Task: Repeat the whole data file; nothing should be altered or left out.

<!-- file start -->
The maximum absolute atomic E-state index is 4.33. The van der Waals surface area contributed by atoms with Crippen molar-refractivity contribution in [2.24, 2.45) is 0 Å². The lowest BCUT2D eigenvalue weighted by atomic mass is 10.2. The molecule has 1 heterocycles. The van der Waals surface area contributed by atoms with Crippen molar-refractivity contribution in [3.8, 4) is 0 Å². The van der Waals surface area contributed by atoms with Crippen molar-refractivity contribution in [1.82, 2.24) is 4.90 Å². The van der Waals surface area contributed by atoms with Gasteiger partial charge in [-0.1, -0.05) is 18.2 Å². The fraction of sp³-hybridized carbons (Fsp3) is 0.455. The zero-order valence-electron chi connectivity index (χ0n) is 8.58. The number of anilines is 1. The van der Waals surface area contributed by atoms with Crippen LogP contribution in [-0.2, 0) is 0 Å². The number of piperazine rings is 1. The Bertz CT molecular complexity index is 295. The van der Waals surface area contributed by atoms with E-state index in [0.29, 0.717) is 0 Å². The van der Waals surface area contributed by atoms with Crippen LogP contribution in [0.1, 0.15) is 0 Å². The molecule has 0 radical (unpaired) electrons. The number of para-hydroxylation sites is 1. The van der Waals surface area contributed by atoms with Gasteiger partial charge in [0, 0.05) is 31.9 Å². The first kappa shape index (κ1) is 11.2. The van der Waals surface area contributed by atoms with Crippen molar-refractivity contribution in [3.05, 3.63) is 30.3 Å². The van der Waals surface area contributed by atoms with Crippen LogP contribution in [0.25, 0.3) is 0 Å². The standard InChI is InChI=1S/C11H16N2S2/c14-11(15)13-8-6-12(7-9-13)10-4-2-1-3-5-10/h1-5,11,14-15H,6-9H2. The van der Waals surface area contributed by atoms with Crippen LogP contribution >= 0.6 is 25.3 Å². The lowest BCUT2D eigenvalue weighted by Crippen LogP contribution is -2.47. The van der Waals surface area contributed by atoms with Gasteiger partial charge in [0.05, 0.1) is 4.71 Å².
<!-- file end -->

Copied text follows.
The maximum absolute atomic E-state index is 4.33. The van der Waals surface area contributed by atoms with Crippen molar-refractivity contribution in [2.24, 2.45) is 0 Å². The lowest BCUT2D eigenvalue weighted by atomic mass is 10.2. The molecule has 1 heterocycles. The van der Waals surface area contributed by atoms with Crippen molar-refractivity contribution in [3.8, 4) is 0 Å². The van der Waals surface area contributed by atoms with Crippen molar-refractivity contribution in [1.82, 2.24) is 4.90 Å². The van der Waals surface area contributed by atoms with Gasteiger partial charge in [-0.1, -0.05) is 18.2 Å². The fraction of sp³-hybridized carbons (Fsp3) is 0.455. The zero-order valence-electron chi connectivity index (χ0n) is 8.58. The number of anilines is 1. The van der Waals surface area contributed by atoms with Crippen LogP contribution in [-0.2, 0) is 0 Å². The number of piperazine rings is 1. The Bertz CT molecular complexity index is 295. The van der Waals surface area contributed by atoms with E-state index in [0.29, 0.717) is 0 Å². The van der Waals surface area contributed by atoms with Crippen LogP contribution in [0.1, 0.15) is 0 Å². The molecule has 0 radical (unpaired) electrons. The number of para-hydroxylation sites is 1. The van der Waals surface area contributed by atoms with Gasteiger partial charge in [0, 0.05) is 31.9 Å². The first kappa shape index (κ1) is 11.2. The van der Waals surface area contributed by atoms with Crippen molar-refractivity contribution in [3.05, 3.63) is 30.3 Å². The van der Waals surface area contributed by atoms with Crippen LogP contribution in [0.25, 0.3) is 0 Å². The standard InChI is InChI=1S/C11H16N2S2/c14-11(15)13-8-6-12(7-9-13)10-4-2-1-3-5-10/h1-5,11,14-15H,6-9H2. The van der Waals surface area contributed by atoms with Crippen LogP contribution >= 0.6 is 25.3 Å². The lowest BCUT2D eigenvalue weighted by Crippen LogP contribution is -2.47. The van der Waals surface area contributed by atoms with Gasteiger partial charge in [0.05, 0.1) is 4.71 Å².